Designing vehicles for games is one of the most fun jobs a modeler can get. Because cars are awesome, right? They let you quickly get anywhere, anytime you wish…and with style! We cannot begin to imagine a world without the huge advantage cars provide for us. We have all drove cars or at least we’ve been in one and experienced the amazing feeling of speeding past the scenery with the windows down. But let’s take this one step further: Can you imagine how does it feel like to navigate a ship? A six-legged spider tank? Or even a spaceship?
Right now games are your best shot at getting your fill of such extravagant methods of transportation. From the high-end racing cars in NFS series to the precise simulation of driving a spaceship (something that doesn’t even exist in the real world) in Elite Dangerous, video games enable us to experience the joy of speed in all manner of vehicle in a safe environment.
But how does one go about doing that? Industrial car design is a vast field of expertise that students spend years trying to master. Although it helps to have some basic knowledge of this field, artists working in the game industry cannot possibly commit to learning all that stuff just to design a vehicle or two for a game, nor should they have to.
So without further ado, let’s go over how to design vehicles for games without having the game crash & burn.
Like any other endeavor in life that you want to take seriously and perform professionally, Vehicle Design starts with research. Before anything else, you need to research the game you’re working on. As an artist, you may never be asked to read pages over pages of the design documents, but you totally should. That’s the difference between a good artist and a great one.
You should be able to answer these questions before drawing a single line:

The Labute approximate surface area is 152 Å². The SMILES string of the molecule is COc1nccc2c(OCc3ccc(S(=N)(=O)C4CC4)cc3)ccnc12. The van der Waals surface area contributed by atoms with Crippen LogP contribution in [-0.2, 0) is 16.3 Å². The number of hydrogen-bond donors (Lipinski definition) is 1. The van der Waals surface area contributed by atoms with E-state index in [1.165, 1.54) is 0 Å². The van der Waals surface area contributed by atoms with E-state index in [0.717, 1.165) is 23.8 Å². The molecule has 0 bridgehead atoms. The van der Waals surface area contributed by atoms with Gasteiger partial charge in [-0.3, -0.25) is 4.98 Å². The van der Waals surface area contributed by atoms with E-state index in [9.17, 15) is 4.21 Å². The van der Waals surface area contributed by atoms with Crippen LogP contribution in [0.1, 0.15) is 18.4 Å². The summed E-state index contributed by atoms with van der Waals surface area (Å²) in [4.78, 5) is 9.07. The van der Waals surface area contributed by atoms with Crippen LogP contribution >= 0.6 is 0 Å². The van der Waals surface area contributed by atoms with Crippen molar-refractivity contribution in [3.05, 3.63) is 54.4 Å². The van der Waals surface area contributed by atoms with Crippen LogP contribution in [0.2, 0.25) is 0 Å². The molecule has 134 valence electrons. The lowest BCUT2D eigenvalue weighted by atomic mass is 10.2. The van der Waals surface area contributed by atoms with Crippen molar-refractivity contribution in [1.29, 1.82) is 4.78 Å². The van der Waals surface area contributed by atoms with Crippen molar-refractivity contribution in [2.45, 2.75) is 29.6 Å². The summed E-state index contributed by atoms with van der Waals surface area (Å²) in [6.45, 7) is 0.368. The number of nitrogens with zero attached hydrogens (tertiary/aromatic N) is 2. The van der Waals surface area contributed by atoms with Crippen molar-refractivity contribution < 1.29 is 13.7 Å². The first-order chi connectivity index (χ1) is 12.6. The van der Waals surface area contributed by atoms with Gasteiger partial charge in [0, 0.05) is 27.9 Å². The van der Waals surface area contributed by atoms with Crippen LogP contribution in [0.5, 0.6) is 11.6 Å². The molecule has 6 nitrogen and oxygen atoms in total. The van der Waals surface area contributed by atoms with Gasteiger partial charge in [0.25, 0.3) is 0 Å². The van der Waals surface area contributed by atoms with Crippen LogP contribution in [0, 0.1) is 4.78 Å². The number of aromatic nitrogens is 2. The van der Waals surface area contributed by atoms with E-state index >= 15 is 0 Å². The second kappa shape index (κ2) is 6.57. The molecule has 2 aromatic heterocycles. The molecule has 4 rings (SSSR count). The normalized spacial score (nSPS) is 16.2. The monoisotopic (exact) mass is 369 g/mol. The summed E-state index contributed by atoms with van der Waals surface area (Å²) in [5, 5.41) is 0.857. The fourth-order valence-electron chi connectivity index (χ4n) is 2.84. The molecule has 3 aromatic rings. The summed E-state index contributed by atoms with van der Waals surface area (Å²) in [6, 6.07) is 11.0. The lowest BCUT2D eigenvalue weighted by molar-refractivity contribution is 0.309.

- Is the visual theme photorealistic or cartoonish and exaggerated?
- Which era does the vehicle belong to?
- What is the vehicle made of? Materials used in its creation?
- What is the purpose of the vehicle?
- Is the vehicle used by the bad guys or the good guys?
To answer these questions, you need to know a lot more than just the theme (obligatory stuff) of the game. You need to know the time setting (era), the game world (materials), gameplay mechanics (purpose), and the story. Basically, you need to know the game inside out, get to know its heart and spirit.
While this in-depth research method is useful for designing any kind of objects and props in the game, it is especially important for big and loud vehicles. Players pay more attention to them than a chandelier hanging from the ceiling. So you should get your details right.
Other than deep knowledge of the game itself, you need to know the concepts that directly affect the vehicle design. Knowing about concepts like human (or any alien!) anatomy, ergodynamics, basic laws of physics is essential toward good vehicle design. Mind that these ground rules don’t just apply to designing vehicles for games, but for any industry except the actual automobile industry.
Keep it Believable
Even if the vehicle design is for a game and not automobile engineers’ simulation software, players still unconsciously try to figure out how your vehicle works in the game, and your design must make it easier for them to do so. The human mind is naturally curious and must be able to make the logical connections to mark something as “real”, even in a fictional work.
Such a mindset should be applied to the design of the vehicle as a whole, but also to each of its mechanical parts. If you place an antenna on top of your rover, then you better have a communication mechanic in your gameplay. Moreover, if the antenna is simply a short metal stick without any complications, don’t expect players to believe it can communicate with a base on the other side of the planet!
Let’s go over the principles discussed so far with an example. It’s always better to solidify concepts with examples and make abstracts more tangible. Imagine this: